I think the color choice works well as it brings out the opulence part, but I would be tempted to play around with the other aspects. I definitely experiment with a different typeface and try to select something that has a personal angle to it. I’d also try a different logo, maybe using a more icon-based approach that communicates the fun aspect.

I’d also think a bit more about the “est 2000” bit. At the moment, it just feels like you found a bit of spare space to plonk it on. And because you’ve already got the “.co” bit hanging from it, it doesn’t really work.

Overall, it is good, but I think you need to think more about the messages you want to convey and focus on them a bit more.

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I scrolled down through the post compiling my reactions, then I got to Sabrina’s critique and found out she stole my thoughts before I even had them.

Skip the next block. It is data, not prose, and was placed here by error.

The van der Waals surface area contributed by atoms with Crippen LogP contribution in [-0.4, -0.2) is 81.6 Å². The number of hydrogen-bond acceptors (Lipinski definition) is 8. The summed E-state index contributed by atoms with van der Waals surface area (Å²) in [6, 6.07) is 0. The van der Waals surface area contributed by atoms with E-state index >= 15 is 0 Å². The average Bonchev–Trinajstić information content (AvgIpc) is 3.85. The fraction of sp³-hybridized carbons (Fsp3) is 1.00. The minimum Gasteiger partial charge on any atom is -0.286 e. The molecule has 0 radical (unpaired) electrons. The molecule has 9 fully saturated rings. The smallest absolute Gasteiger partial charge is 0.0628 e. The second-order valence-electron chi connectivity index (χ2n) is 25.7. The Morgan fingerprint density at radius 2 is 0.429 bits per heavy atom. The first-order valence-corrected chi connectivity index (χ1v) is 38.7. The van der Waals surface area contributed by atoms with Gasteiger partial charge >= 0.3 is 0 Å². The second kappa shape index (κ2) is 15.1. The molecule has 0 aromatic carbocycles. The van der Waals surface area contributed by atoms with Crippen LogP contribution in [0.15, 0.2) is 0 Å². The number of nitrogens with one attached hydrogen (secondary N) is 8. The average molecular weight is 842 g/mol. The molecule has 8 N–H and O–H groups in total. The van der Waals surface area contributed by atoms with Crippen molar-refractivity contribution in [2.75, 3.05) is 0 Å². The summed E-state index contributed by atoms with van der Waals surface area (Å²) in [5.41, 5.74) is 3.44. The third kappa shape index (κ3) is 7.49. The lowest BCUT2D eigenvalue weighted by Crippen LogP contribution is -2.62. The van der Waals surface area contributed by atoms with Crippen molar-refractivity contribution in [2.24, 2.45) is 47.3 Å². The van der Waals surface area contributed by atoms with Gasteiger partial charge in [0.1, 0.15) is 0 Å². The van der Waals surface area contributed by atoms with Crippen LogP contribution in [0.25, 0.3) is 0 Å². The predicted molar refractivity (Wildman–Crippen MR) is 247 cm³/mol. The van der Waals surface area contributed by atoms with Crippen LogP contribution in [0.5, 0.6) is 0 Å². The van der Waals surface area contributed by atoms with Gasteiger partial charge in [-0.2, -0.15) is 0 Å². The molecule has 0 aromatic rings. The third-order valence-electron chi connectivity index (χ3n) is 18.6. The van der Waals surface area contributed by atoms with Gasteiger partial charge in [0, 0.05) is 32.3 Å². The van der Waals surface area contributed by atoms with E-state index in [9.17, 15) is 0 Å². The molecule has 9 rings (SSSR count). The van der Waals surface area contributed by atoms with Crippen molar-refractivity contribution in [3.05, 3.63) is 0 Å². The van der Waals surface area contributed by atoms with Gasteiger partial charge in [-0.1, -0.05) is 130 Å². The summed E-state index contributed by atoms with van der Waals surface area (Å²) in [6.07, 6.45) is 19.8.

I’m not sure I see anything I’d call “boho” (honestly I wouldn’t call anything that, but I understand the spirit of it, I think), about the branding you’re showing here. Whatever it ends uplooking like, the ‘est. 2020’ will ruin it aesthetically, and in meaning. “We’ve only been doing this since last year” is not a selling point, and it would be superfluous in any case.

I needed to look up boho since I’d not heard the term before. After scrolling through the Google images, I don’t see a correlation between what you’ve come up with and what Google showed me.

Your logo, colors, and style look a bit more classic, corporate, and earthy. That’s a nice look, but is it boho?